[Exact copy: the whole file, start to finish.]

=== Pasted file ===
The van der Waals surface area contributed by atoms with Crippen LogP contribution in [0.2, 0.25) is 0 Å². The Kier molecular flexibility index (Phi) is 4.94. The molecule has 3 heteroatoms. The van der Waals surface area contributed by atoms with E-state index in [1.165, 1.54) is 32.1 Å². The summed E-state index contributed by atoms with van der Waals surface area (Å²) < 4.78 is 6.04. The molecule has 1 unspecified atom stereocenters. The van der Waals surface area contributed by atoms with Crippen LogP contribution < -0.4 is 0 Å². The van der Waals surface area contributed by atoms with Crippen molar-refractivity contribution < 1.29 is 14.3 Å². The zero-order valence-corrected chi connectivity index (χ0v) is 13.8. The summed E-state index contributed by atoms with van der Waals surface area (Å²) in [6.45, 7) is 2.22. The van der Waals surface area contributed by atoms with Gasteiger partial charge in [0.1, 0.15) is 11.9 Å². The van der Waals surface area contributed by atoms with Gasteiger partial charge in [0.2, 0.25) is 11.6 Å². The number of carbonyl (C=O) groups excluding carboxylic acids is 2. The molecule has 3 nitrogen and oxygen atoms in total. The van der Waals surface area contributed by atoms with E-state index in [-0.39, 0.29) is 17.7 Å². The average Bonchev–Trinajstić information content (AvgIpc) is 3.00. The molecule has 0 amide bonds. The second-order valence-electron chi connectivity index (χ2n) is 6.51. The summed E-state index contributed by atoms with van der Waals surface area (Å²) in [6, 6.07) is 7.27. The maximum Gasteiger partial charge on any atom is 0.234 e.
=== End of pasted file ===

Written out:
The van der Waals surface area contributed by atoms with Crippen LogP contribution in [0.2, 0.25) is 0 Å². The Kier molecular flexibility index (Phi) is 4.94. The molecule has 3 heteroatoms. The van der Waals surface area contributed by atoms with E-state index in [1.165, 1.54) is 32.1 Å². The summed E-state index contributed by atoms with van der Waals surface area (Å²) < 4.78 is 6.04. The molecule has 1 unspecified atom stereocenters. The van der Waals surface area contributed by atoms with Crippen LogP contribution < -0.4 is 0 Å². The van der Waals surface area contributed by atoms with Crippen molar-refractivity contribution < 1.29 is 14.3 Å². The zero-order valence-corrected chi connectivity index (χ0v) is 13.8. The summed E-state index contributed by atoms with van der Waals surface area (Å²) in [6.45, 7) is 2.22. The van der Waals surface area contributed by atoms with Gasteiger partial charge in [0.1, 0.15) is 11.9 Å². The van der Waals surface area contributed by atoms with Gasteiger partial charge in [0.2, 0.25) is 11.6 Å². The number of carbonyl (C=O) groups excluding carboxylic acids is 2. The molecule has 3 nitrogen and oxygen atoms in total. The van der Waals surface area contributed by atoms with E-state index in [-0.39, 0.29) is 17.7 Å². The average Bonchev–Trinajstić information content (AvgIpc) is 3.00. The molecule has 0 amide bonds. The second-order valence-electron chi connectivity index (χ2n) is 6.51. The summed E-state index contributed by atoms with van der Waals surface area (Å²) in [6, 6.07) is 7.27. The maximum Gasteiger partial charge on any atom is 0.234 e.